More than a quarter (26 percent) said they’d be more likely to drive out to vote if parking were affordable and available.

Free parking for election 2019

Former Home Secretary Alan Johnson launched the offering with JustPark, saying  “I am pleased to be part of a campaign that aims to get more people voting on December 12th.

“This will be the first December election for 96 years and, for the elderly and infirm in particular, there will be real worries about the cold and dark conditions. Being able to park, free of charge, close to the polling station will make a significant contribution to voter turnout.”

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BP customers ‘stay too long’, get £100 parking charge

parking fines petrol station

An unexpected cost facing many UK drivers is the maximum-stay parking fine. Supermarkets and retail parks have been quietly installing CCTV and ANPR systems to make sure customers aren’t outstaying their welcome. Now, petrol stations are getting in on the act. Customers are finding out the hard way.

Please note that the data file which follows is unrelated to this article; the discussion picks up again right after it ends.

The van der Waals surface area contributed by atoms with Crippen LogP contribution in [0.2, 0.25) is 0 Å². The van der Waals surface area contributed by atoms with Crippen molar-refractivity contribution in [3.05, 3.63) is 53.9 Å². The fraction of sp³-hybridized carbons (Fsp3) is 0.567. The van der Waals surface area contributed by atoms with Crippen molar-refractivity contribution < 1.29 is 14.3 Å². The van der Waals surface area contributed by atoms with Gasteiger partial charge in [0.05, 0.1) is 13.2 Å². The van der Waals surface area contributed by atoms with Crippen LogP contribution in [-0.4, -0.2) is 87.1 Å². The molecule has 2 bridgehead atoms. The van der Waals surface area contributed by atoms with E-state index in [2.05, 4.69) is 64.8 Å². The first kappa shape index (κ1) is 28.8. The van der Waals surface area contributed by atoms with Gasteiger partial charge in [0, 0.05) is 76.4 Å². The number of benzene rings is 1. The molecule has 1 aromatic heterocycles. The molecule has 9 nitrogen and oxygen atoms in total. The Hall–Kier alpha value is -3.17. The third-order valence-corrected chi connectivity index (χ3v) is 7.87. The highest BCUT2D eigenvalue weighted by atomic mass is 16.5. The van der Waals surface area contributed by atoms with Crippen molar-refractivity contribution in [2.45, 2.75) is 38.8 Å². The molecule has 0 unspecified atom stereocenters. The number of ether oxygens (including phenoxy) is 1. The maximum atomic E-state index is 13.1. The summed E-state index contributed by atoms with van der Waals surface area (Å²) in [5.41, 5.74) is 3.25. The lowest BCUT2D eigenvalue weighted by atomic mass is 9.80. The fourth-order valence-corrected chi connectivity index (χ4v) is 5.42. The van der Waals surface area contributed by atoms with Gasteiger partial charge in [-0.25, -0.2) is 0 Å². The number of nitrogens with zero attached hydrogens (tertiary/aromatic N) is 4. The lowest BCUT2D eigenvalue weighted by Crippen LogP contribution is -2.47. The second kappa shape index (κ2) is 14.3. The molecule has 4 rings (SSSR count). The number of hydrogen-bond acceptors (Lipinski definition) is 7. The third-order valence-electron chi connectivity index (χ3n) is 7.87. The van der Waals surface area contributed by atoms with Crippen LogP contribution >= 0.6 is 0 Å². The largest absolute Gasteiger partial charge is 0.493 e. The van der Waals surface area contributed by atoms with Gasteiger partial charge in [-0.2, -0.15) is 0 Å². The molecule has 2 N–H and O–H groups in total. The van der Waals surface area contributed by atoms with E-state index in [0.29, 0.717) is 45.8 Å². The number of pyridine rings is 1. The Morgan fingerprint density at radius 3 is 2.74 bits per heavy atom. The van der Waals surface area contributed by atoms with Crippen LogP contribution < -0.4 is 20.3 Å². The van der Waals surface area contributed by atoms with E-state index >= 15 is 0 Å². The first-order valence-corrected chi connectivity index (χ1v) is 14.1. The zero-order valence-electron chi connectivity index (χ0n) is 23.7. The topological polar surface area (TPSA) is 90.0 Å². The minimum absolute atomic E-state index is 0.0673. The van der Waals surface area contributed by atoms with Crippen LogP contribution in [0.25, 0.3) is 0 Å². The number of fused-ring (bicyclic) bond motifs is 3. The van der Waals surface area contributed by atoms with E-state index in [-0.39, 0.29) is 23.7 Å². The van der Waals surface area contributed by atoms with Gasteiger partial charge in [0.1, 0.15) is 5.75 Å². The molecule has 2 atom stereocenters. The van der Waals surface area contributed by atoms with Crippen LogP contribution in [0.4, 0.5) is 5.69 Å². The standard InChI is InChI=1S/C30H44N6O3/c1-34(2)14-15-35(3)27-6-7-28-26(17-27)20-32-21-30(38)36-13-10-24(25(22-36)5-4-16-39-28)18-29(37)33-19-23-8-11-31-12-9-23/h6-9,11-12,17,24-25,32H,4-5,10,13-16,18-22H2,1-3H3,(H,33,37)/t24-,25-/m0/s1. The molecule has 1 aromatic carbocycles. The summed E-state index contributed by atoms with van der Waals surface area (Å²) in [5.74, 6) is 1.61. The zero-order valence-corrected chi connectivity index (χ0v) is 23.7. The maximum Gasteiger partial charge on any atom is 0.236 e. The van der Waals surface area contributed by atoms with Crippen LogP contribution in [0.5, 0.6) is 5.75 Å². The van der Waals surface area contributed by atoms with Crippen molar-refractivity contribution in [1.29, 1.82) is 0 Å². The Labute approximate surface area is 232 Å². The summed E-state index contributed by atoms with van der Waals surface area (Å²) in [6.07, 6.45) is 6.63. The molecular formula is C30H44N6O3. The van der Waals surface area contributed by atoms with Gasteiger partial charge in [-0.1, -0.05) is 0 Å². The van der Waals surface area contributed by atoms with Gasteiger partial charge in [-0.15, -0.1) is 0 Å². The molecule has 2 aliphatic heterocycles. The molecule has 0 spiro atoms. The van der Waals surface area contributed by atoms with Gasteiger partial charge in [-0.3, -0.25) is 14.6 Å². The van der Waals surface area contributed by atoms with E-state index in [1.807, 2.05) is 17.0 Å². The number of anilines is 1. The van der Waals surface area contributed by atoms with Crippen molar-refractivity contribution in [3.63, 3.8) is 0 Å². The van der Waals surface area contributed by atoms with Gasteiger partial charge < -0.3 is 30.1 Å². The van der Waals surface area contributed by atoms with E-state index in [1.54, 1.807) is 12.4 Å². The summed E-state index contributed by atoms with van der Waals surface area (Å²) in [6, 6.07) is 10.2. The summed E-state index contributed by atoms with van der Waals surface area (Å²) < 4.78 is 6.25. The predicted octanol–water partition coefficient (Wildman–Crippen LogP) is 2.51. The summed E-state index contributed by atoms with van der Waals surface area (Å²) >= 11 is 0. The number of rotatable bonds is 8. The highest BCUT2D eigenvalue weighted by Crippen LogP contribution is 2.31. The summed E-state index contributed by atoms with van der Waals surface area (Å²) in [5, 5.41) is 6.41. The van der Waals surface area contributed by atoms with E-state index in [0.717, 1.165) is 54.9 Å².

Gareth Hughes received a £100 fine for exceeding the 30-minute maximum stay limit at BP on Mitcham Road in Croydon. He didn’t park and ‘abandon’ his car, though. He got fuel, he paid, then chose to use the car wash. The resulting charge came after Mr Hughes took a full 17 minutes more than the allotted time. He claims there was no signage to denote the maximum stay period, either.

Another customer of the same BP outlet received a similar £100 fine. Media trainer and journalist Guy Clapperton browsed the adjacent M&S Simply Food to grab a few bits and to avoid the queue to pay. He paid and used the on-site car washing facilities, which amounted to him being there for 42 minutes. He appealed the fine and was eventually refunded, but got no sympathy from BP.